The maritime sector plays a key role in the EU economy and society, accounting for a large segment of Europe’s overall freight and passenger transport. However, as the sector has been steadily undergoing a digital transformation with the introduction of innovative solutions based on ICT and the convergence between IT and OT, the cyber risk profile has also changed. Combined with a significant increase in cyber-attacks against key maritime actors such as ports and shipping companies, this change highlights the need for maritime cybersecurity to be addressed in more detail.

The maritime sector comprises a complex ecosystem with many interdependencies and organisations of different size, operational scope, ICT complexity and cybersecurity maturity working in tandem to ensure the unhindered provisioning of freight and passenger transport services. Port authorities, terminal operators, other entities operating within ports, shipping companies, classification societies, shipbuilding companies and more each play a key role in this ecosystem and their individual cybersecurity posture is key for the maritime sector. The NIS Directive recognises this fact by identifying a plethora of maritime operators as Operators of Essential Services (OES).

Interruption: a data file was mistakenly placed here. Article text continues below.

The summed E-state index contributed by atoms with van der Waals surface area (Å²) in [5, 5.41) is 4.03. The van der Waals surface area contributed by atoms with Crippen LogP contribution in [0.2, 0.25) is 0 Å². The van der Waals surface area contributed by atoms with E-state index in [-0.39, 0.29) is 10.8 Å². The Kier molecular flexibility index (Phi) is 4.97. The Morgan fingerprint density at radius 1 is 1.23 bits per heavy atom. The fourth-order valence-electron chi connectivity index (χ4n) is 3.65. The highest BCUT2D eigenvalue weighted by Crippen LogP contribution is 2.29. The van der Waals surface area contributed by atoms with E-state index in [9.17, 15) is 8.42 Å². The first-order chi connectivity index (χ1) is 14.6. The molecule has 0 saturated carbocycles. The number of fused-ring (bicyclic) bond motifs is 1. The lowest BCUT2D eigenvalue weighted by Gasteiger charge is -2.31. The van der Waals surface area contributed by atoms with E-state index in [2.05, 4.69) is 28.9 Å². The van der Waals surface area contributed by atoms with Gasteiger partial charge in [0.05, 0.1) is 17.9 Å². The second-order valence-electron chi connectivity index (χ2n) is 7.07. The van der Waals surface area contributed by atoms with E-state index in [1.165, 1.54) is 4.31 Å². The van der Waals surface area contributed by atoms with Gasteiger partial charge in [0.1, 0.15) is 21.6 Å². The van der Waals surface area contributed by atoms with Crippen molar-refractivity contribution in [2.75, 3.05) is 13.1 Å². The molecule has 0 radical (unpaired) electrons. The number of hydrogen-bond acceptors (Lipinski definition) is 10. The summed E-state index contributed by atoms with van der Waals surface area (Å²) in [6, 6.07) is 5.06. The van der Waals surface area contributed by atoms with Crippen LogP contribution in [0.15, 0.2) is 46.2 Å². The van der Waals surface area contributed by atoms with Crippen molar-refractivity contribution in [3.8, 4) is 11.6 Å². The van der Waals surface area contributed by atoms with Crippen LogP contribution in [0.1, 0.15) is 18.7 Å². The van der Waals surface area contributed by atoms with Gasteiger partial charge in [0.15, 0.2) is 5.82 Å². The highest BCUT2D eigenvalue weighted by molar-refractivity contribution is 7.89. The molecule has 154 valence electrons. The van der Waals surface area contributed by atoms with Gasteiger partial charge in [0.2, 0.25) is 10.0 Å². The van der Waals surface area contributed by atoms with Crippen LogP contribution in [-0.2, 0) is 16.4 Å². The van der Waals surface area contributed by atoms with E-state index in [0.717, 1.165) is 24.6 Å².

The Role of ENISA

The EU Agency for Cybersecurity intends to keep playing its role in the continuous process of strengthening the cybersecurity of the EU maritime sector by:

  • Addressing key issues and recommendations
  • Supporting the development and implementation of the relevant policy and regulatory framework
  • Facilitating information sharing and the exchange of good practices between maritime stakeholders
  • Conducting awareness raising activities and organising physical and virtual events
  • Promoting discussions and validating activities through the maritime work stream in TRANSSEC

Cyber risk management for ports - ENISA web tool

This tool allows port operators to conduct cyber risk management with a four-phase approach which follows common principles of risk management. The approach is also compatible with the steps of the risk assessment methodology of the ISPS code. Port operators can navigate through this tool starting at any of the four phases, identify security measures based on their priorities and assess their maturity in the implementation of these measures.

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